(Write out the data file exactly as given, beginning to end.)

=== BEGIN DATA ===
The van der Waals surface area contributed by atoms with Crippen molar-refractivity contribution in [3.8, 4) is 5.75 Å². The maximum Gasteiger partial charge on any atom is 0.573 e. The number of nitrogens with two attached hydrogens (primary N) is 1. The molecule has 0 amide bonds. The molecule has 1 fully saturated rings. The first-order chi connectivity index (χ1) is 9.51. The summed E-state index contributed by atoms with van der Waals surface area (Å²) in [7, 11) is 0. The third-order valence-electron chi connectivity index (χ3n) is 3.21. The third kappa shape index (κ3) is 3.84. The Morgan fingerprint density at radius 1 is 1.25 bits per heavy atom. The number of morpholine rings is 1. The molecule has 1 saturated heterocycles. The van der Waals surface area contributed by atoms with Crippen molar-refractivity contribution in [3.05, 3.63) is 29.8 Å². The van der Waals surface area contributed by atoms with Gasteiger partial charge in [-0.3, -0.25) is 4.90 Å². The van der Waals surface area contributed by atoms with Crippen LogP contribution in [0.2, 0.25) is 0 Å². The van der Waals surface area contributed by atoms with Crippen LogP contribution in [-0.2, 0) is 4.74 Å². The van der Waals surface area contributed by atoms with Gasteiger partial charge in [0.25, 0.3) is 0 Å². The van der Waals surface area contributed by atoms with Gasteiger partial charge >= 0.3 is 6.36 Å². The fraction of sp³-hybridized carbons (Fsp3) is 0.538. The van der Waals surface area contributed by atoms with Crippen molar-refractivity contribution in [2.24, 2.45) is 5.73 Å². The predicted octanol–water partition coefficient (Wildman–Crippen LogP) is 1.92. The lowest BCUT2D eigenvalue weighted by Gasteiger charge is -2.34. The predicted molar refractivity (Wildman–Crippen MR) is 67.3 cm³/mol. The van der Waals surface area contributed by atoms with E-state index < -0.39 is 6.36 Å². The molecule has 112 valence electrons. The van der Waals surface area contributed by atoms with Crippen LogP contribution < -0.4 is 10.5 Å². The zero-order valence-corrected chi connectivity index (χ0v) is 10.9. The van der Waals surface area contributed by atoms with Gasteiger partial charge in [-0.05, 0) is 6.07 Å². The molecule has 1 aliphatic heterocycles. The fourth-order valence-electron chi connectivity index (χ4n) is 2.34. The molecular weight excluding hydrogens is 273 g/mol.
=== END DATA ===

The van der Waals surface area contributed by atoms with Crippen molar-refractivity contribution in [3.8, 4) is 5.75 Å². The maximum Gasteiger partial charge on any atom is 0.573 e. The number of nitrogens with two attached hydrogens (primary N) is 1. The molecule has 0 amide bonds. The molecule has 1 fully saturated rings. The first-order chi connectivity index (χ1) is 9.51. The summed E-state index contributed by atoms with van der Waals surface area (Å²) in [7, 11) is 0. The third-order valence-electron chi connectivity index (χ3n) is 3.21. The third kappa shape index (κ3) is 3.84. The Morgan fingerprint density at radius 1 is 1.25 bits per heavy atom. The number of morpholine rings is 1. The molecule has 1 saturated heterocycles. The van der Waals surface area contributed by atoms with Crippen molar-refractivity contribution in [3.05, 3.63) is 29.8 Å². The van der Waals surface area contributed by atoms with Gasteiger partial charge in [-0.3, -0.25) is 4.90 Å². The van der Waals surface area contributed by atoms with Crippen LogP contribution in [0.2, 0.25) is 0 Å². The van der Waals surface area contributed by atoms with Crippen LogP contribution in [-0.2, 0) is 4.74 Å². The van der Waals surface area contributed by atoms with Gasteiger partial charge in [0.25, 0.3) is 0 Å². The van der Waals surface area contributed by atoms with Gasteiger partial charge >= 0.3 is 6.36 Å². The fraction of sp³-hybridized carbons (Fsp3) is 0.538. The van der Waals surface area contributed by atoms with Crippen molar-refractivity contribution in [2.24, 2.45) is 5.73 Å². The predicted octanol–water partition coefficient (Wildman–Crippen LogP) is 1.92. The lowest BCUT2D eigenvalue weighted by Gasteiger charge is -2.34. The predicted molar refractivity (Wildman–Crippen MR) is 67.3 cm³/mol. The van der Waals surface area contributed by atoms with E-state index < -0.39 is 6.36 Å². The molecule has 112 valence electrons. The van der Waals surface area contributed by atoms with Crippen LogP contribution < -0.4 is 10.5 Å². The zero-order valence-corrected chi connectivity index (χ0v) is 10.9. The van der Waals surface area contributed by atoms with Gasteiger partial charge in [-0.05, 0) is 6.07 Å². The molecule has 1 aliphatic heterocycles. The fourth-order valence-electron chi connectivity index (χ4n) is 2.34. The molecular weight excluding hydrogens is 273 g/mol.